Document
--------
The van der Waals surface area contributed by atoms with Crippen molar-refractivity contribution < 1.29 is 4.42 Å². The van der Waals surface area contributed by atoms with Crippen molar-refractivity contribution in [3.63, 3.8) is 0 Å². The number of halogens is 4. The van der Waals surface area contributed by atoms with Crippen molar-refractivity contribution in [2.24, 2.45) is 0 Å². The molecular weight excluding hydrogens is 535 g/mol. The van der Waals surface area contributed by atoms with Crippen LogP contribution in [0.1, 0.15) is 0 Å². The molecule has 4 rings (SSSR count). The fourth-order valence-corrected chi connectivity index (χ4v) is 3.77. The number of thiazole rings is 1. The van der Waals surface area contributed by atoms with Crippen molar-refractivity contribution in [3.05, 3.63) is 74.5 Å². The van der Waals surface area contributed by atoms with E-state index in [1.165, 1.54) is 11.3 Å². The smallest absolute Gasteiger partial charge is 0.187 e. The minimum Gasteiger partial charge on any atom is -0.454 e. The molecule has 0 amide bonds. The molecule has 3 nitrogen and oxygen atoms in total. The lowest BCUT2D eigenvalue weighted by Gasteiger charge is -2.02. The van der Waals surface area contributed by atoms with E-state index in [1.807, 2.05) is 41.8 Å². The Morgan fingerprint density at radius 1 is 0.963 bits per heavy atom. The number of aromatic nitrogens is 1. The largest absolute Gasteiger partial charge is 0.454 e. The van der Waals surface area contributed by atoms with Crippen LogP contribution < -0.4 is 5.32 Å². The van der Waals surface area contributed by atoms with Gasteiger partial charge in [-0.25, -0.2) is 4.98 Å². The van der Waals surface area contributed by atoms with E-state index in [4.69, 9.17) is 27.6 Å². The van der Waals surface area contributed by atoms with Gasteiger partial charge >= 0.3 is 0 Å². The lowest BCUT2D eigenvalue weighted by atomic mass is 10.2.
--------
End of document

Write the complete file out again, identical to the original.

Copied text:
The van der Waals surface area contributed by atoms with Crippen molar-refractivity contribution < 1.29 is 4.42 Å². The van der Waals surface area contributed by atoms with Crippen molar-refractivity contribution in [3.63, 3.8) is 0 Å². The number of halogens is 4. The van der Waals surface area contributed by atoms with Crippen molar-refractivity contribution in [2.24, 2.45) is 0 Å². The molecular weight excluding hydrogens is 535 g/mol. The van der Waals surface area contributed by atoms with Crippen LogP contribution in [0.1, 0.15) is 0 Å². The molecule has 4 rings (SSSR count). The fourth-order valence-corrected chi connectivity index (χ4v) is 3.77. The number of thiazole rings is 1. The van der Waals surface area contributed by atoms with Crippen molar-refractivity contribution in [3.05, 3.63) is 74.5 Å². The van der Waals surface area contributed by atoms with E-state index in [1.165, 1.54) is 11.3 Å². The smallest absolute Gasteiger partial charge is 0.187 e. The minimum Gasteiger partial charge on any atom is -0.454 e. The molecule has 0 amide bonds. The molecule has 3 nitrogen and oxygen atoms in total. The lowest BCUT2D eigenvalue weighted by Gasteiger charge is -2.02. The van der Waals surface area contributed by atoms with E-state index in [1.807, 2.05) is 41.8 Å². The Morgan fingerprint density at radius 1 is 0.963 bits per heavy atom. The number of aromatic nitrogens is 1. The largest absolute Gasteiger partial charge is 0.454 e. The van der Waals surface area contributed by atoms with Crippen LogP contribution < -0.4 is 5.32 Å². The van der Waals surface area contributed by atoms with Gasteiger partial charge in [-0.25, -0.2) is 4.98 Å². The van der Waals surface area contributed by atoms with E-state index in [4.69, 9.17) is 27.6 Å². The van der Waals surface area contributed by atoms with Gasteiger partial charge >= 0.3 is 0 Å². The lowest BCUT2D eigenvalue weighted by atomic mass is 10.2.